Watch: Badir McCleary Captures the Sublime Beauty of Desert X
"Dude, I didn't even know that existed."
It’s a phrase Badir McCleary hears often these days. A few months ago, the L.A. filmmaker grabbed his camera and headed east across the San Gorgonio Pass into the arid lowland of the Coachella Valley. Sometimes called the Desert Empire, Coachella Valley is home to several widely loved events, including the Stagecoach Festival, the Palm Springs International Film Festival, and the Coachella Valley Music and Arts Festival.
But Badir wasn’t headed toward throngs of festival goers dressed in flower crowns and grungy plaids. Instead, the filmmaker took a planned detour, tracing a solitary route through the lonely expanses of the Coachella Valley. He stumbled across a sleeping figure made of colorful shipping containers, a totem of loudspeakers spewing imaginary conspiracy theories, and a massive yellow chain-link fence with labyrinthine corridors. Dotted unevenly throughout Coachella Valley, these surreal landmarks are sculptures in an exhibition from Desert X, a nonprofit organization that produces site-specific desert installations annually. Even though Coachella Valley sees millions of visitors each year, Desert X remains a relatively well-kept secret hiding in plain sight of L.A.
Badir seems to agree. “Even though [L.A.] is bustling with a bunch of creatives and creative things, […] there's just so much more out there,” he says, explaining the idea behind Remote, his upcoming six-part video series on public art, of which “Desert X” is first. “I go to a lot of places in search of art, especially out and around California,” he continues. “There's a lot of stuff that's out in the deserts and just an hour or two drive right outside the city.”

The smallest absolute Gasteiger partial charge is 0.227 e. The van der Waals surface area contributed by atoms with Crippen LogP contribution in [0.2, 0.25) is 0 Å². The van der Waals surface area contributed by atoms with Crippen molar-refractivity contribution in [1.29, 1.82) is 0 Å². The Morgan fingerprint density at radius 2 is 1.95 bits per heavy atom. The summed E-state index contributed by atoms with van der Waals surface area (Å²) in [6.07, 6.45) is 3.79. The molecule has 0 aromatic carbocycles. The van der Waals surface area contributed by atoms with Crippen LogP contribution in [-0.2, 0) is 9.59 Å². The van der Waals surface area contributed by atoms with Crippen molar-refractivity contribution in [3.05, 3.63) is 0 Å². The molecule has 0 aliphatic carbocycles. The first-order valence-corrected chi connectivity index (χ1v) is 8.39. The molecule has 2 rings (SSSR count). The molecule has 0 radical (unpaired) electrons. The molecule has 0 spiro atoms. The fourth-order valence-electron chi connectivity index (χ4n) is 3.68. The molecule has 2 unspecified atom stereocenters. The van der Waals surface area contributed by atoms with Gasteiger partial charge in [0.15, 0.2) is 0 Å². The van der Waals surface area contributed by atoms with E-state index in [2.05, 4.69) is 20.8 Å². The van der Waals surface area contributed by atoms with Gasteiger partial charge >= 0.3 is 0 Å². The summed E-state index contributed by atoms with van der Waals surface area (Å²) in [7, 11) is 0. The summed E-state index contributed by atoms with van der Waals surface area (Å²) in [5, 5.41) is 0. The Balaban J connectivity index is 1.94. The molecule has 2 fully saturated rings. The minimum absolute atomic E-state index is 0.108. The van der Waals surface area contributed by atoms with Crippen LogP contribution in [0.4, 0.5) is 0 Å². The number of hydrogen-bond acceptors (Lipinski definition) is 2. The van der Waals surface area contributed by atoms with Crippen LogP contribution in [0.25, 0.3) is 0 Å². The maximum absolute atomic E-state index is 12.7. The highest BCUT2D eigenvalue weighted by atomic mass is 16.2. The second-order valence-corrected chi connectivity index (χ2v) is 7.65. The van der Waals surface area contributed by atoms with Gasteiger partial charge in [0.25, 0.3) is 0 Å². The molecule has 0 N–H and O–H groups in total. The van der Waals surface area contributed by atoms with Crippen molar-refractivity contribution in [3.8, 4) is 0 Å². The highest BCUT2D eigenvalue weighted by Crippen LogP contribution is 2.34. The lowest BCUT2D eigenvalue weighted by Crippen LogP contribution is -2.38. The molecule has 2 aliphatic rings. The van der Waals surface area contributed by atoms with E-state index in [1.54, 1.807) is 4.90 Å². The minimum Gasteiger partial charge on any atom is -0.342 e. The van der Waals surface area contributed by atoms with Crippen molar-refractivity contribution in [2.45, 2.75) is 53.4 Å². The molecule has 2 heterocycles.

Though many of his projects support or resurrect visual culture in L.A. neighborhoods, Badir is a self-described “heavy traveler” who helps artists transform public spaces worldwide. In 2011, he founded Art Above Reality, an art consulting and curatorial firm that works with beginners and seasoned pros alike. Since then, the longtime filmmaker has built a reputation for breathing life into forgotten pockets of creative culture. His video series Fallen Through the Cracks highlights overlooked Black artists in short, digestible snippets, while his work with Gallery 38 helped reinvigorate the eclectic arts community in the historic L.A. neighborhood of West Adams. Similarly, the Remote series explores the impact of public art on surrounding cities, landscapes, and communities.
While “Desert X” documents the sublime beauty of the desert landscape, the subsequent Remote shorts will explore the changing arts community of Bombay Beach, large-scale installations in white cube spaces, and the longstanding battle between street art, murals, and graffiti. “They're exciting, I can tell you that,” says Badir.
“People use and apply public art in their everyday life in so many different ways now that it's important for everyday life,” he continues, reflecting on his interest in public art. “These structures, these sculptures, these interactive pieces, [they] allow people the time to stop and think for a moment.”
Available to view here only, Remote is an exclusive video series created by Badir McCleary in partnership with NOT REAL ART. Watch the premiere of “Desert X” on the player above, or scroll through to see the video stills. Make sure to mark your calendars for the next episode of Remote on Aug. 16, 2023.
“[Public art] allows people the time to stop and think for a moment.” — Badir McCleary
All photos published with permission of the artist(s).
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